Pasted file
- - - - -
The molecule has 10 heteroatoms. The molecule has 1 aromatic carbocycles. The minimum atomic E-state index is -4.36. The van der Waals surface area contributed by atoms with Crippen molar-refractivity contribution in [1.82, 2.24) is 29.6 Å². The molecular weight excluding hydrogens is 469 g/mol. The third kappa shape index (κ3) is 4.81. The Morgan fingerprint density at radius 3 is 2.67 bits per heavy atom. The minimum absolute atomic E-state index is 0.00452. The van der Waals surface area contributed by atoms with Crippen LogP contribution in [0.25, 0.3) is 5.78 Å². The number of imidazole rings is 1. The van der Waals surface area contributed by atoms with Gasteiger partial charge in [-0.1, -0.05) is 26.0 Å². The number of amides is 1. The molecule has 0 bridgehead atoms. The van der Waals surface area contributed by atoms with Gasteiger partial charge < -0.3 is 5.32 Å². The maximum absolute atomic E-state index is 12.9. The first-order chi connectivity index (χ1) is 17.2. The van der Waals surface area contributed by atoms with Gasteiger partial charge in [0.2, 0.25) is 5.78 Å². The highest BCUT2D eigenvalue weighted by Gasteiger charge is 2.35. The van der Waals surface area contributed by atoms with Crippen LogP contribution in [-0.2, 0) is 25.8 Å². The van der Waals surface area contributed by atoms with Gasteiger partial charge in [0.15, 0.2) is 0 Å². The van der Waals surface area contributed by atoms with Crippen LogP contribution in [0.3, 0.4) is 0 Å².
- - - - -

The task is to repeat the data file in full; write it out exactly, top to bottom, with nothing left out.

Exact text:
The molecule has 10 heteroatoms. The molecule has 1 aromatic carbocycles. The minimum atomic E-state index is -4.36. The van der Waals surface area contributed by atoms with Crippen molar-refractivity contribution in [1.82, 2.24) is 29.6 Å². The molecular weight excluding hydrogens is 469 g/mol. The third kappa shape index (κ3) is 4.81. The Morgan fingerprint density at radius 3 is 2.67 bits per heavy atom. The minimum absolute atomic E-state index is 0.00452. The van der Waals surface area contributed by atoms with Crippen LogP contribution in [0.25, 0.3) is 5.78 Å². The number of imidazole rings is 1. The van der Waals surface area contributed by atoms with Gasteiger partial charge in [-0.1, -0.05) is 26.0 Å². The number of amides is 1. The molecule has 0 bridgehead atoms. The van der Waals surface area contributed by atoms with Gasteiger partial charge < -0.3 is 5.32 Å². The maximum absolute atomic E-state index is 12.9. The first-order chi connectivity index (χ1) is 17.2. The van der Waals surface area contributed by atoms with Gasteiger partial charge in [0.2, 0.25) is 5.78 Å². The highest BCUT2D eigenvalue weighted by Gasteiger charge is 2.35. The van der Waals surface area contributed by atoms with Crippen LogP contribution in [-0.2, 0) is 25.8 Å². The van der Waals surface area contributed by atoms with Gasteiger partial charge in [0.15, 0.2) is 0 Å². The van der Waals surface area contributed by atoms with Crippen LogP contribution in [0.3, 0.4) is 0 Å².